Though of course this may well change, with experiments currently searching for postulated gravity waves in far stretches of the cosmos. This may provide a more tangible understanding to the phenomena of gravity, and may allow for it be be incorporated in the current model at last.

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Right, ok.

 

Indeed the standard model does not include the gravitational interaction as where string theory necessarily does. That by itself warrants that string theory should be investigated.

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General relativity explains gravity. The standard model explains electromagnetism and the weak and strong nuclear force (a GUT). They were united into a bosonic string theory, but this later turned into five superstring theories (using a supersymmetric standard model). Why have five theories? Because they are all sides of the same theory, M-theory. This is a theory uniting all forces of the universe (TOE) explaining events that are have large gravity and are very small (like a singularity).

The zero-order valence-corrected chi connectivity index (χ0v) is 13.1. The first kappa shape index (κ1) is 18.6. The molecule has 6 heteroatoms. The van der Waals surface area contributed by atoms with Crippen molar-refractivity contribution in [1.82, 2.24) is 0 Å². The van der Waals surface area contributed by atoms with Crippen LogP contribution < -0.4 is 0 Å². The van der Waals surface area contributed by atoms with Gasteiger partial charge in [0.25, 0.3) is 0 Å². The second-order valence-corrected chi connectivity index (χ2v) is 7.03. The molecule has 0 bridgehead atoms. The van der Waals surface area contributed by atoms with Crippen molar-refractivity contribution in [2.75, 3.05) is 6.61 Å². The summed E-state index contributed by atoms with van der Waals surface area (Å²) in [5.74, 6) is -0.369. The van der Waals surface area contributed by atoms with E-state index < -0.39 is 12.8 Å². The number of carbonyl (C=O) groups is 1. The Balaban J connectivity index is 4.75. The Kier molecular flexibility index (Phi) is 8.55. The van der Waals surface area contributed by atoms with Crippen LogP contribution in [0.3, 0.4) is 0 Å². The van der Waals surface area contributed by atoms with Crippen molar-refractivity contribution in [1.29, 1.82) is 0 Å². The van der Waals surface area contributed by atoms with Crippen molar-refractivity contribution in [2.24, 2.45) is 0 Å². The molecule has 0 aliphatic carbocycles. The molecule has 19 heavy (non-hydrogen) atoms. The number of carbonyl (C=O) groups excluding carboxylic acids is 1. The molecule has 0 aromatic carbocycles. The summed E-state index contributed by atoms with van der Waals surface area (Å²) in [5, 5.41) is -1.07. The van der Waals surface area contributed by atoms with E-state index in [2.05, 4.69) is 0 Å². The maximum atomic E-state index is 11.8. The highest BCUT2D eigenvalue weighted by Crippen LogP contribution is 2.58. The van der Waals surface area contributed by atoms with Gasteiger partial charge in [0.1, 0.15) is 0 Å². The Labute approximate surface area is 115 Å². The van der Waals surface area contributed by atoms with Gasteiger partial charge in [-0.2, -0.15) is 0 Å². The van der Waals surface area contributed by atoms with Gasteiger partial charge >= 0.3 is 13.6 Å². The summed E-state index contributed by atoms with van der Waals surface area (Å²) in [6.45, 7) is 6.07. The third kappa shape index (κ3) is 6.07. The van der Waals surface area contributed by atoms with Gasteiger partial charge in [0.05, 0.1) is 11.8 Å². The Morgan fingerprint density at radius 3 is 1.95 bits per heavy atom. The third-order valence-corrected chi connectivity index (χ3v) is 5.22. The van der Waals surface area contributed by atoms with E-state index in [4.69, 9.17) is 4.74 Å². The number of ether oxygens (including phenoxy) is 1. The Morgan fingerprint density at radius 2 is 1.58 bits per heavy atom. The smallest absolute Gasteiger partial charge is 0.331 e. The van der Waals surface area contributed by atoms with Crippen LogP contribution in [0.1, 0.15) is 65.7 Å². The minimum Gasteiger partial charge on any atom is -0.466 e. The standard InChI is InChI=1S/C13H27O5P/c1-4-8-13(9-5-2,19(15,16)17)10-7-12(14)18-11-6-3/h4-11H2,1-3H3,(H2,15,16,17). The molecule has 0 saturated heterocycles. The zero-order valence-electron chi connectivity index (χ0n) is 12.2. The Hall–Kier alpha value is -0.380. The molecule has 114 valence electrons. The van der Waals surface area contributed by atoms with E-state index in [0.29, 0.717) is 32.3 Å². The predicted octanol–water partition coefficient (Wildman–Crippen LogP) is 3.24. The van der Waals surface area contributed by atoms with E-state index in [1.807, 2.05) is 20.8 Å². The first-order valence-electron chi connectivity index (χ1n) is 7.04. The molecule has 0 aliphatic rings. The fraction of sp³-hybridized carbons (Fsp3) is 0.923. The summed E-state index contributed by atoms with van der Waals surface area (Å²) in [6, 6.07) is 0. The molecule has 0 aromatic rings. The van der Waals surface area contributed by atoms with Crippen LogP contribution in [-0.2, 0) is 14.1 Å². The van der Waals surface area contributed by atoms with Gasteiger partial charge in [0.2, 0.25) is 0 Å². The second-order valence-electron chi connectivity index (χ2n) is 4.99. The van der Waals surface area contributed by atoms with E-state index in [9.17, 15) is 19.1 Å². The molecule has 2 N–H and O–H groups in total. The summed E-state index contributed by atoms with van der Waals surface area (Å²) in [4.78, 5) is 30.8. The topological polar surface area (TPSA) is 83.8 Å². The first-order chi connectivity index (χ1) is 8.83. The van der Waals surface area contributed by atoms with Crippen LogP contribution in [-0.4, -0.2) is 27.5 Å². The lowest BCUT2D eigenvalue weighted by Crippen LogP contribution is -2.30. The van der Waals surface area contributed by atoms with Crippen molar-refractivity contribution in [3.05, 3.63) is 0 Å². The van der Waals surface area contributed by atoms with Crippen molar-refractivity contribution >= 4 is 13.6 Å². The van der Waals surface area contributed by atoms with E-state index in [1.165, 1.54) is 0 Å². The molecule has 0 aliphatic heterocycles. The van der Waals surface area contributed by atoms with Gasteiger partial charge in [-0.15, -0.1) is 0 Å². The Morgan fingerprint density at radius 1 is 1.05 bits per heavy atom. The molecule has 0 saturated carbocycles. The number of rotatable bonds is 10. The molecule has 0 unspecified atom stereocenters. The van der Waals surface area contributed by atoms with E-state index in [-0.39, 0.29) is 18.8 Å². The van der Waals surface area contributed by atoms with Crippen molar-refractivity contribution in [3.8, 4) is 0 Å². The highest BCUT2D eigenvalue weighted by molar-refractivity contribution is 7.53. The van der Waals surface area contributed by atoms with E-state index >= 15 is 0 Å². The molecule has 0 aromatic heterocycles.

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"General relativity explains gravity"

 

It does, to some degree, but not to the extent that M-Theory provides. An attempt at a GUT would be able to incorporate and fully explain all of the Fundamental forces, including gravity. This is one of the hopefully outcomes of M-Theory.

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"General relativity explains gravity"

 

It does, to some degree, but not to the extent that M-Theory provides.

 

Really? To my mind M-theory is really in its infancy. Most people that claim to be doing M-theory are really doing 11 dimensional supergravity, which is one of the limits of M-theory. Full "M-theory proper" is not known. Effective theories for multiple M2 branes exists, look up BLG-theory and the related ABJM-theory. These both add to our understanding of M2 branes, which are one half of the story...

 

Multiple M5 branes appear to be a bit harder to model. A breakthrough could happen at any time.

 

Anyway, I would like you to justify your statement.

 

General relativity explains gravity.

 

Yes, so classical gravity is very well understood in terms of general relativity. Quantum aspects not so much. Perturbative quantum general relativity is sick.